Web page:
Why Diabetes and Bare Feet Don’t Mix

Why Diabetes and Bare Feet Don’t Mix

Diabetes and BarefeetFinally, warmer weather has arrived!  Before you kick off your shoes and head to the beach, remember, diabetes and bare feet are not a good combination. 

If you’re walking barefoot, even the slightest stub of the toe can lead to a foot ulcer, and if you have diabetes, this can mean big trouble. Peripheral neuropathy, which occurs due to nerve damage, can lessen pain sensation so you may not even know if you are damaging your feet.  That means cuts and abrasions could go undetected, and with loss of blood flow being common with this disease, the wound may not heal before an infection sets in. 

What does that mean for your next beach excursion? Unfortunately, walking on the beach barefoot is definitely a bad idea.  Just think of all the hazards such as seashells, glass, and other debris, that can cut your skin and cause possible infections. 

Another danger with diabetes and bare feet is hot black top.  Even if you’re just hurrying across the parking lot without shoes, you can obtain severe burns that can lead to infection.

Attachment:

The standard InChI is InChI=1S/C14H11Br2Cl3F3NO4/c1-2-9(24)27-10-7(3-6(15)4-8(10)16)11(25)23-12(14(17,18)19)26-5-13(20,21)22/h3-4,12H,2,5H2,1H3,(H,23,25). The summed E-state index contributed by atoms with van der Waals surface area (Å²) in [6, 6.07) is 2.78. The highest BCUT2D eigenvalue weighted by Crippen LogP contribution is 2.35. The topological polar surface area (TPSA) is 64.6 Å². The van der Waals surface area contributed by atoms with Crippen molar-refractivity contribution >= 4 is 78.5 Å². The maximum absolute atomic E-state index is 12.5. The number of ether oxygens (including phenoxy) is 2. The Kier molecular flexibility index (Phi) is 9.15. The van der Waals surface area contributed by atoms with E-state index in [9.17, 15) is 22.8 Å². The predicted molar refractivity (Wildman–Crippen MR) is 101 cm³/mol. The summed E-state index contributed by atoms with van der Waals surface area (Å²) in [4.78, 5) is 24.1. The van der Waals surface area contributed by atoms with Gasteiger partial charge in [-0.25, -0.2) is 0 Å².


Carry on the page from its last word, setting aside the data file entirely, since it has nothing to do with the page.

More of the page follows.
What’s the bottom line? To prevent serious problems, diabetics should never walk bare foot—not even indoors.  So whether you’re planning to attend a Memorial Day picnic, to enjoy a day at the beach, or to hang out around the house, make sure you wear proper fitting shoes this summer. Your feet will thank you for it!  

Learn more about diabetic foot care by contacting Dr. Raymond A. DiPretoro, Jr. at (302) 355-0056, or by visiting one of the three convenient locations of Advanced Foot & Ankle Center, Inc. We are located in Newark, Glasgow, and Wilmington, DE.

Photo Credit: David Castillo Dominici via FreeDigitalPhotos.net


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